SLR - June 2019 - Dalton M. Ryba
Open Reduction and Internal Fixation of Ankle Fracture Using Wide-Awake Local Anesthesia No Tourniquet Technique
Reference: Li, Y., Chen, C., Lin, K., Tarng, Y., Hsu, C. and Chang, W. (2019). Open Reduction and Internal Fixation of Ankle Fracture Using Wide-Awake Local Anesthesia No Tourniquet Technique. Injury, [online] In press. Available at: https://www.clinicalkey.com/service/content/pdf/watermarked/1-s2.0-S0020138319301081.pdf?locale=en_US [Accessed 17 Apr. 2019].
Scientific Literature Review
Reviewed By: Dalton M. Ryba, DPM
Residency Program: John Peter Smith Hospital, Fort Worth, TX
Podiatric Relevance: Use of a tourniquet intraoperatively has been associated with several complications, including nerve injury, compartment syndrome, DVT and pain. Tourniquet use is common in podiatric surgery, although some argue this is primarily out of convenience to the surgeon. Yet, many would contend tourniquet use is warranted in open management of ankle fractures. The authors of this article provide an alternative anesthesia technique in managing ankle fractures where tourniquet use is omitted, with the aim to reduce postoperative pain and to facilitate recovery.
Methods: A level 4 prospective case series of 13 adults (nine male, four female; mean age 59.8) who sustained uni- (five), bi- (five) or trimalleolar (three) ankle fractures were treated with the wide-awake local anesthesia no tourniquet (WALANT) procedure by a single orthopaedic surgeon. Injuries requiring posterior malleolar fixation were excluded from the study, along with patients who sustained Maisonneuve fractures of the fibula or open injuries. The described WALANT protocol utilizes a 1 percent Lidocaine mixed with 1:40:000 Epinephrine solution for local anesthesia. Utilizing a 27g needle, 3–5 ml of solution is used to perform a hematoma block initially. Then, 5–10 ml of solution is injected 1 cm proximal and distal to each planned incision line. Adequacy of anesthesia was assessed prior to incision, ensuring a NPRS score of 0. Standard fracture reduction and fixation technique was then performed. If syndesmotic fixation was required, an addition 5–10 ml of solution was utilized in the syndesmosis.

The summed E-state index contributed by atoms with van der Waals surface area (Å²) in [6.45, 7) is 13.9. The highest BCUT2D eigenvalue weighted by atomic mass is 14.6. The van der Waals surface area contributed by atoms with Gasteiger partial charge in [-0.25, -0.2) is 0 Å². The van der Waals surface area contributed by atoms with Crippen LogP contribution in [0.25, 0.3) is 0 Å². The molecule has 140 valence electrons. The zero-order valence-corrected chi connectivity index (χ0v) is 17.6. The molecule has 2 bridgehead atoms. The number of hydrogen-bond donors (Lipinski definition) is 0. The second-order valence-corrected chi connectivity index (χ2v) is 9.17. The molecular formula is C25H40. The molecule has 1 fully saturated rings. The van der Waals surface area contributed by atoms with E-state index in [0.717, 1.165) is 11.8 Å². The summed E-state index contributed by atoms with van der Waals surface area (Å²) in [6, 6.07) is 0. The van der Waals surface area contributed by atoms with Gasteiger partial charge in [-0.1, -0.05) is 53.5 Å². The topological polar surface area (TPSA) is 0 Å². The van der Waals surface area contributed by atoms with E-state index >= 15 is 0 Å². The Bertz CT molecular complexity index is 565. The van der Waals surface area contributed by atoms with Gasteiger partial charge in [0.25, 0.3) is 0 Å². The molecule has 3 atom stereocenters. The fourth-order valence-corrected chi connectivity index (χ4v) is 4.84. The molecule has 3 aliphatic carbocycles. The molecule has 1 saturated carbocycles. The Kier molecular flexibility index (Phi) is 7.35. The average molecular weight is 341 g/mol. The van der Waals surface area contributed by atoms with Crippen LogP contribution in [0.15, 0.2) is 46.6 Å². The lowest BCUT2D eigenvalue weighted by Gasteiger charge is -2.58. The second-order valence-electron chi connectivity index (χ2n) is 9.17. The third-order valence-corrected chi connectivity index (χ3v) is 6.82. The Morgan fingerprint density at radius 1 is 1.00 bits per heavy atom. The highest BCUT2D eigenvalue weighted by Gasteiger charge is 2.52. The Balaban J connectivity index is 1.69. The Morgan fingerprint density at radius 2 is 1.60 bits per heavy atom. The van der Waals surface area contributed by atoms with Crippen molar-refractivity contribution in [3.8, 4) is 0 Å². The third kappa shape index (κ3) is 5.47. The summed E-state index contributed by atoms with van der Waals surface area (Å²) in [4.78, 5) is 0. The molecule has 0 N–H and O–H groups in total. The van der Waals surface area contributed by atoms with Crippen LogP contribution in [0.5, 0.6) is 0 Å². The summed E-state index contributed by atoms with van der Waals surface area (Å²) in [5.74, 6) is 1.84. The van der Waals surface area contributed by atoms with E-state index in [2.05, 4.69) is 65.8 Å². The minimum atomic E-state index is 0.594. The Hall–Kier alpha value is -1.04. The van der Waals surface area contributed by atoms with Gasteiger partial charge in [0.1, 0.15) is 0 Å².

Results: Thirteen adult patients were treated with the novel WALANT procedure for closed uni-, bi- or trimalleolar fractures. All patients in the study underwent surgical incision with an initial NPRS score of 0. Two of the 13 patients required 5 ml of additional local anesthesia. The toxic dose of 7 mg/kg lidocaine with epinephrine was never exceeded. No local or systemic toxicity complications were encountered. Conversion to alternative anesthesia methods was not required in any of the 12 cases. Average bleeding volume was 9.23 +/- 4.94 ml.
Conclusions: WALANT protocol is utilized in wrist and hand surgery to reduce common tourniquet-associated complications, including nerve injury, arterial spasm and pain. Yet, according to the authors, the WALANT protocol has rarely been reported in foot and ankle literature. Herein, the authors provide a novel technique in ankle fracture fixation, which eliminates the risk of tourniquet-associated complications and provides adequate perioperative pain control and hemostasis. Additionally, regarding use in ankle fracture fixation, the authors of this study claim the advantage of active ROM intraoperatively as needed from the patient to assess anatomic reduction. The authors warn of the risks of WALANT, including chondrotoxicity and increased incidence of vasovagal reaction in local.